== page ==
The full-day conference will also see the launch of the long-awaited 4th Gram Green Paper. Published biennially, the paper reports on the attitudes and changes made in the foodservice industry over a two-year period.

For more information and to register visit www.gogreenwithgram.co.uk


Keeping hospitality and foodservice staff safe and well

You’ll often hear about our industry’s focus on customer service, but hospitality managers know that a business can’t function without happy, healthy staff. To help managers address one of the primary health complaints that can affect our industry, the Health and Safety Executive (HSE) has just released a new guide on Preventing contact dermatitis and urticaria at work. These conditions are as unpleasant as they sound and can make affected individuals’ lives a misery from the conditions’ resulting irritation, pain and inflammation. Often hands are affected and the appearance of dermatitis can make sufferers very self-conscious so there can be mental as well a physical side effects.

Dermatitis and urticaria can affect everyday activities
Dermatitis and urticaria can affect everyday activities and cause physical and emotional damage

According to  the HSE, dermatitis and urticaria are “defined as inflammation of the skin resulting from exposure to detergents, toiletries, chemicals and even natural products, for example, foods. Prolonged or frequent contact with water (often termed wet work) can also cause it.”

Hospitality managers who employ kitchen, cleaning or housekeeping staff, should be aware that these employees may be more susceptible to the conditions, however, the new HSE guide can help managers reduce – and even remove – the causes of dermatitis.

Download and read the guide to find out:

  • the signs and symptoms of dermatitis and urticaria
  • what the law requires from employers
  • how to conduct a straightforward risk assessment
  • how to prevent urticaria and dermatitis from developing using the ‘APC approach’; and
  • where to find further information and support

The HSE provides extensive resources and templates to support all industries in meeting their obligations to keep employees and the public safe. For further information on information specific to the catering and hospitality industry, see HSE.

Legionnaires’ strikes again: here’s some help from the Institute

Make certain your business is safe from legionella with our guide
Make certain your business is safe from legionella with our guide

The hospitality industry can be particularly susceptible to outbreaks of the deadly pneumonia, Legionnaires’, and this year has been no exception.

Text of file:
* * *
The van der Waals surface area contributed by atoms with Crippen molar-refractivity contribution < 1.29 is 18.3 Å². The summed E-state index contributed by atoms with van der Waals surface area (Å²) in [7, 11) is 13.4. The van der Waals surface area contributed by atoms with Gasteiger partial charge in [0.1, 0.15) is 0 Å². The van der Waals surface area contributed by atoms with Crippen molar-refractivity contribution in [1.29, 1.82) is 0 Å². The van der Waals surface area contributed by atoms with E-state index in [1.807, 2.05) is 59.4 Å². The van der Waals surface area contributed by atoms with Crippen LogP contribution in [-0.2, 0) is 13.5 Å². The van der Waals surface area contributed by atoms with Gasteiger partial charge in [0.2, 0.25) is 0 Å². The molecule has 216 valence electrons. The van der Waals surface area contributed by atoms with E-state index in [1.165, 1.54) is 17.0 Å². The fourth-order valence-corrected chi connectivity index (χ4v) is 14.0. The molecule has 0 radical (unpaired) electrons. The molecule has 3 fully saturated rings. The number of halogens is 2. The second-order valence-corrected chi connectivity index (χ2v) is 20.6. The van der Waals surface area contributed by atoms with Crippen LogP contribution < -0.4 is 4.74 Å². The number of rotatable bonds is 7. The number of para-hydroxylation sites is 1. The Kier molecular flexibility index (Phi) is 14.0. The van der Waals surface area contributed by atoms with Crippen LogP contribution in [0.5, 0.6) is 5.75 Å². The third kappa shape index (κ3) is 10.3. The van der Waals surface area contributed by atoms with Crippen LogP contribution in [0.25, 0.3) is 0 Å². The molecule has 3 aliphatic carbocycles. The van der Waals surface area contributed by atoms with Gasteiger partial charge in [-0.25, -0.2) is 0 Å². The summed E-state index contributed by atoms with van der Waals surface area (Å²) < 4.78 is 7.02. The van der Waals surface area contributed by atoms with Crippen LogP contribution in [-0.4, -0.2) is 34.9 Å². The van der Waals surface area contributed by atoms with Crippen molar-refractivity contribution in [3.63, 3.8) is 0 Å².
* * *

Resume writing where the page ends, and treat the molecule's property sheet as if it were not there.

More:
A recent outbreak in New York (source: USA Today) has resulted in at least 8 fatalties and more than 91 hospitalisations. Testing has confirmed that the locations where exposure took place include a hospital, a shopping plaza and a hotel.

Water cooling towers appear to be harboring the legionella bacteria in the New York cases, but air conditioning, spas and showers are all common sites as well. More importantly, outbreaks can occur in any climate, including in the UK.

To make certain your hospitality business is providing a healthy and legally-compliant workplace, read the Institute’s Management Guide, Managing Legionnaires’ Disease, for hospitality-specific guidance. The guide can help you ensure your business, staff and guests are safe from this invisible and potentially deadly threat.

Austin Reed explains how to look fab – not flash – when donning black tie

Everything you need to dress the part this social season
Everything you need to dress the part this social season

Christmas and New Year’s Eve parties are notorious for, ahem, cheeky behaviour and less-than-suitable outfits, even when black tie is specified.

Purveyors of sophisticated business attire, Austin Reed, have stepped in to help by issuing the Austin Reed Black Tie Directory.

Now, gentlemen, there is no excuse for not looking the part when you are socialising this season. Make sure you know which shoes to wear with black tie. Learn the answers to such difficult questions as ‘to cummerbund or not to cummerbund’? What about a waistcoat? And does velvet ever work?

Let Austin Reed guide you with its Black Tie Directory and you won’t set a handsomely shod foot wrong.

Institute members (ladies, too!) are sent regular offers and discounts on Austin Reed clothing and accessories as part of their member benefits package, so do check your email or use the attached MEMBER VOUCHER when shopping at Austin Reed.